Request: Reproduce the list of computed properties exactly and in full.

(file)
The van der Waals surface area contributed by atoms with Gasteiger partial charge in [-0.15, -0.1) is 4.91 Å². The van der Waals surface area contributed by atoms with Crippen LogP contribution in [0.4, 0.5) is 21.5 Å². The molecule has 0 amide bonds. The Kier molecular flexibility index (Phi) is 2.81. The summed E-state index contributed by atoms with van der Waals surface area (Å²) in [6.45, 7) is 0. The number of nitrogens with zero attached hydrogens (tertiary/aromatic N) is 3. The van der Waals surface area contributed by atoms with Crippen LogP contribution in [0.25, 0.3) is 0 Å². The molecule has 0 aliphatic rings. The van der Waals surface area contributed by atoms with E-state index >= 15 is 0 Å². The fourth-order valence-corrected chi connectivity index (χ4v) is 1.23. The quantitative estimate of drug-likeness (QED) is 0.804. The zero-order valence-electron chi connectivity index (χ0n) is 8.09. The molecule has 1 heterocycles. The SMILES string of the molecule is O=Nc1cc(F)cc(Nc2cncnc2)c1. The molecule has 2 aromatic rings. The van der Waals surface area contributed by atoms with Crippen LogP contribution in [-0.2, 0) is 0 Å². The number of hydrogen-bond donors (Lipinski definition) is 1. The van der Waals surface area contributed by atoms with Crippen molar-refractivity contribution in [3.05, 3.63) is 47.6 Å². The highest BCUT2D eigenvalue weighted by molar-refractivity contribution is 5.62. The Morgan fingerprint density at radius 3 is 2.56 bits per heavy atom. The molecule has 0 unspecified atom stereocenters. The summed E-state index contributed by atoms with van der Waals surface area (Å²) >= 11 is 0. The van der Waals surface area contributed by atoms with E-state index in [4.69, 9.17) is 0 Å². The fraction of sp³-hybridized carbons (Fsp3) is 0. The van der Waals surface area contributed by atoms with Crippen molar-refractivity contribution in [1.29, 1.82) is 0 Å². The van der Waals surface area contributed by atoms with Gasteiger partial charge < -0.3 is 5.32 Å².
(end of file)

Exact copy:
The van der Waals surface area contributed by atoms with Gasteiger partial charge in [-0.15, -0.1) is 4.91 Å². The van der Waals surface area contributed by atoms with Crippen LogP contribution in [0.4, 0.5) is 21.5 Å². The molecule has 0 amide bonds. The Kier molecular flexibility index (Phi) is 2.81. The summed E-state index contributed by atoms with van der Waals surface area (Å²) in [6.45, 7) is 0. The number of nitrogens with zero attached hydrogens (tertiary/aromatic N) is 3. The van der Waals surface area contributed by atoms with Crippen LogP contribution in [0.25, 0.3) is 0 Å². The molecule has 0 aliphatic rings. The van der Waals surface area contributed by atoms with E-state index >= 15 is 0 Å². The fourth-order valence-corrected chi connectivity index (χ4v) is 1.23. The quantitative estimate of drug-likeness (QED) is 0.804. The zero-order valence-electron chi connectivity index (χ0n) is 8.09. The molecule has 1 heterocycles. The SMILES string of the molecule is O=Nc1cc(F)cc(Nc2cncnc2)c1. The molecule has 2 aromatic rings. The van der Waals surface area contributed by atoms with Crippen LogP contribution in [-0.2, 0) is 0 Å². The number of hydrogen-bond donors (Lipinski definition) is 1. The van der Waals surface area contributed by atoms with Crippen molar-refractivity contribution in [3.05, 3.63) is 47.6 Å². The highest BCUT2D eigenvalue weighted by molar-refractivity contribution is 5.62. The Morgan fingerprint density at radius 3 is 2.56 bits per heavy atom. The molecule has 0 unspecified atom stereocenters. The summed E-state index contributed by atoms with van der Waals surface area (Å²) >= 11 is 0. The van der Waals surface area contributed by atoms with E-state index in [4.69, 9.17) is 0 Å². The fraction of sp³-hybridized carbons (Fsp3) is 0. The van der Waals surface area contributed by atoms with Crippen molar-refractivity contribution in [1.29, 1.82) is 0 Å². The van der Waals surface area contributed by atoms with Gasteiger partial charge < -0.3 is 5.32 Å².